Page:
The Exodus Is Turning Honduras into Cuba

Embrace Free Enterprise or There Will Be No Home Left

The Honduran opposition can still win democratically. The door has not closed on a peaceful path away from Cuba 2.0. (Andrés Sebastián Díaz)

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Cuban exiles enjoy nostalgia for the homes and times they once knew. Those days are long gone, and they will never return.

Honduras is creeping toward the same fate: a hollowed-out nation bereft of her people, one that exists more in memory than in reality. To compound the problem, the Honduran exodus will grow exponentially if socialist policies and autocratic trends continue.

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One cannot blame Hondurans for leaving. As a US expat in Honduras once wrote, “Coming to Honduras looking for work is like going to the Sahara to look for water.”

However, now is the time to reverse course—while there is still free speech and a modicum of democracy—and unite behind laissez-faire capitalism. The free-enterprise system, which rests on the rule of law and property rights, would stem the tide, untap Honduras’s immense natural resources, and open the door for investments and repatriation.

Those with the means can choose to turn a blind eye and do nothing, perhaps washing their hands of Honduras altogether. In that case, the empresarios (and cronies) will lose the manpower and capital to grow their businesses and the economy; the specter of Cuba-style neofeudalism and an abandoned country will become a reality.

That is the goal of Honduras’s 21st-century socialists who hold power, and the departure of Honduras’s toughest and most energetic young men is hastening the downward spiral.

Cuba’s Recipe for Ambitious Socialists

Most Cubans today live as slaves or prisoners. That includes those peddled abroad as purported aid or medical workers. Anyone promoting democracy and threatening the dictatorship is liable to be imprisoned or eliminated, as was Oswaldo Payá 12 years ago.

The so-called middle class in Cuba tend to live off remittances. They dream of escaping to gringo capitalism or perhaps joining the ranks of the ruling clique.

That might sound familiar, since remittances accounted for 26.8 percent of Honduran GDP in 2022, and this proportion has been rising sharply. These exiles work hard, take risks, and endure isolation to provide for their families.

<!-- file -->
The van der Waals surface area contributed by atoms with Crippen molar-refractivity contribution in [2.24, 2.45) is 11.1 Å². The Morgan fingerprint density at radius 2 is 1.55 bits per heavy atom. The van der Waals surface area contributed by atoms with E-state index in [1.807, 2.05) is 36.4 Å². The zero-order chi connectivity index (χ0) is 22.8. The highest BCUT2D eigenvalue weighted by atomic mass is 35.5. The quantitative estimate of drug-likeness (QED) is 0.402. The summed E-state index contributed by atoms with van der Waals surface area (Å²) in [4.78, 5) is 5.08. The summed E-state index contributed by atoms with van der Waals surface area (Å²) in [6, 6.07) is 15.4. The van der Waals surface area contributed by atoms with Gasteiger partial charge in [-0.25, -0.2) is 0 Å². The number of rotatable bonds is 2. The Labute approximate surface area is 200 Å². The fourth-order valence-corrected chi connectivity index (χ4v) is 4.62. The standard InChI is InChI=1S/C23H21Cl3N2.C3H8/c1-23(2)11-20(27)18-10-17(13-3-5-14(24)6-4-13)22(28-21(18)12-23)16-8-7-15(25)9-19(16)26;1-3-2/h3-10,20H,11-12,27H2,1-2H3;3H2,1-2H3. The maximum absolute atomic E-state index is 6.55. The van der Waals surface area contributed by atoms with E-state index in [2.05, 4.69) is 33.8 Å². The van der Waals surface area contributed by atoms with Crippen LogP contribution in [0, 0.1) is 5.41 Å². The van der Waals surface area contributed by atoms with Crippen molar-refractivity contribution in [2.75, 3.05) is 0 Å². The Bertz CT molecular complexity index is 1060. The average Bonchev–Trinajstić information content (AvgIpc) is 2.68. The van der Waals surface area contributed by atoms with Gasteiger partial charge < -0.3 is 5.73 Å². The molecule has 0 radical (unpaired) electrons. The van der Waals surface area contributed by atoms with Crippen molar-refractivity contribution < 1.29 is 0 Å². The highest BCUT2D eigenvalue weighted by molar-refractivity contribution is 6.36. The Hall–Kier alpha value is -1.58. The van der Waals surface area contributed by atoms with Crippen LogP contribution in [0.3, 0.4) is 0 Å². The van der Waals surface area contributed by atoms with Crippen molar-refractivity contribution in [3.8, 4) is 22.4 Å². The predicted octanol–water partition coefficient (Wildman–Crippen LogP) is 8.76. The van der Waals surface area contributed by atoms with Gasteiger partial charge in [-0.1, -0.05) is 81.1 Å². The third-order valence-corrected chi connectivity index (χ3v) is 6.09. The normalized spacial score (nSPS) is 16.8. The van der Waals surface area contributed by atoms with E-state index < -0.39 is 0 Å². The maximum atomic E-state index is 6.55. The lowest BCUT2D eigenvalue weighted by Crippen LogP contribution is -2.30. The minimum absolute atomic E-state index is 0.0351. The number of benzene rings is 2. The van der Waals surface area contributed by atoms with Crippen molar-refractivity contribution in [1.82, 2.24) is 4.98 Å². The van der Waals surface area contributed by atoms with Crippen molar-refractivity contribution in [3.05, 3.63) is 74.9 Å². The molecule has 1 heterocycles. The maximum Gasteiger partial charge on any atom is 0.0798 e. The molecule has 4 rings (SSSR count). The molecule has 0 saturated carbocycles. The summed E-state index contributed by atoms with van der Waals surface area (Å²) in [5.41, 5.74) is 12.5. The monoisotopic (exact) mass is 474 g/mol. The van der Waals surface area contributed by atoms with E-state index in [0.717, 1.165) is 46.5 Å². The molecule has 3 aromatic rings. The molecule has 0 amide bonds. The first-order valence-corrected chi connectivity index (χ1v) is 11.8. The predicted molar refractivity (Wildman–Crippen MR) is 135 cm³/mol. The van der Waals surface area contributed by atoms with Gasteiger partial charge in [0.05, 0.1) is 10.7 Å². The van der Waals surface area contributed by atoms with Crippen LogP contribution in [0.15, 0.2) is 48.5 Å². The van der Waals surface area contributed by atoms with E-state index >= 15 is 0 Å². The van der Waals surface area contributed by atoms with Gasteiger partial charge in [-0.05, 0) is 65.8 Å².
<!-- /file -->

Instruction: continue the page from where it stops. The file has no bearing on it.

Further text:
Unfortunately, the Cuban model has allowed the island’s pernicious ruling class to remain in power for generations and live like kings. Although concealing his luxurious lifestyle until his death in 2016, Fidel Castro amassed a fortune of nearly US$1 billion.

The dictatorship he founded has outlived him and almost all the original revolutionaries, some of whom had good intentions. Castro wanted to spread his ideological seed across the Americas, and to some degree he succeeded. His successors have taught their knack for regime continuity to the likes of Nicaragua and Venezuela.

Albeit not via a guerrilla-led overthrow, the current Honduran administration is nipping at Cuba’s heels. The Libre party does not hide its reverence toward autocrats and eagerness to emulate the Fidelista dictatorship. Cuban socialism rests on lies and breeds misery, but it portends endless reign to power-hungry politicos and offers idealistic dreams to useful idiots.

The Authentic Honduras Abroad?

Author José Azel notes that “Cuba has experienced a gradual loss of its identity as its parts were replaced.… What made ‘Cuba’ Cuba has changed and not for the better.… The Cuba we knew has, in fact, ceased to exist.… The authentic Cuba is the one Cubans have built in South Florida.”

Cuban-Americans have forged a proud legacy in the United States, but the pain of losing their homeland remains. Actor Andy García left Havana in 1960, and he explains that his success stems from “the opportunity to pursue [his] dreams and speak [his] voice.”

Socialist power grabs in Honduras—such as the unlawful appointment of the congressional president and restricted access to US dollars—are undermining the rule of law, suffocating opportunity, and driving people away. Anti-investment policies include the withdrawal from the International Centre for Settlement of Investment Disputes, switched allegiance from Taiwan to the Chinese Communist Party, and the end of ZEDE special development regions.

The exodus includes the best and brightest, who seek personal security and better prospects for their families. Unless this reverses soon, the Honduran diaspora will parallel the Cuban-American experience. Prominent Hondurans—such as journalist Dunia Elvir, chocolatier Maribel Lieberman, and medical researcher María Elena Bottazzi—are bringing the best of Honduras to First-World nations. New Orleans, in particular, has become a focal point for catracho culture, from the baile punta to baleadas. Hondurans lead Louisiana’s Hispanic Chamber of Commerce, reflecting a long-term presence.

Unifying the Opposition for a Purpose

The Honduran opposition can still win democratically. The door has not closed on a peaceful path away from Cuba 2.0.

However, to prevail against a determined and learned political force, the opposition needs (1) a united coalition and (2) a compelling agenda. The alternative to 21st-century socialism must be free enterprise. This can lay the foundation for foreign investment, economic development, and a renaissance for Honduran pride.

Fergus Hodgson

Publisher: Fergus Hodgson is the director of Econ Americas, a financial and economic consultancy. He holds an MBA in finance from Rice University and bachelor’s degrees in economics and political science from Boston University and the University of Waikato. He was the founding editor in chief of the PanAm Post. Follow him on Twitter and LinkedIn.

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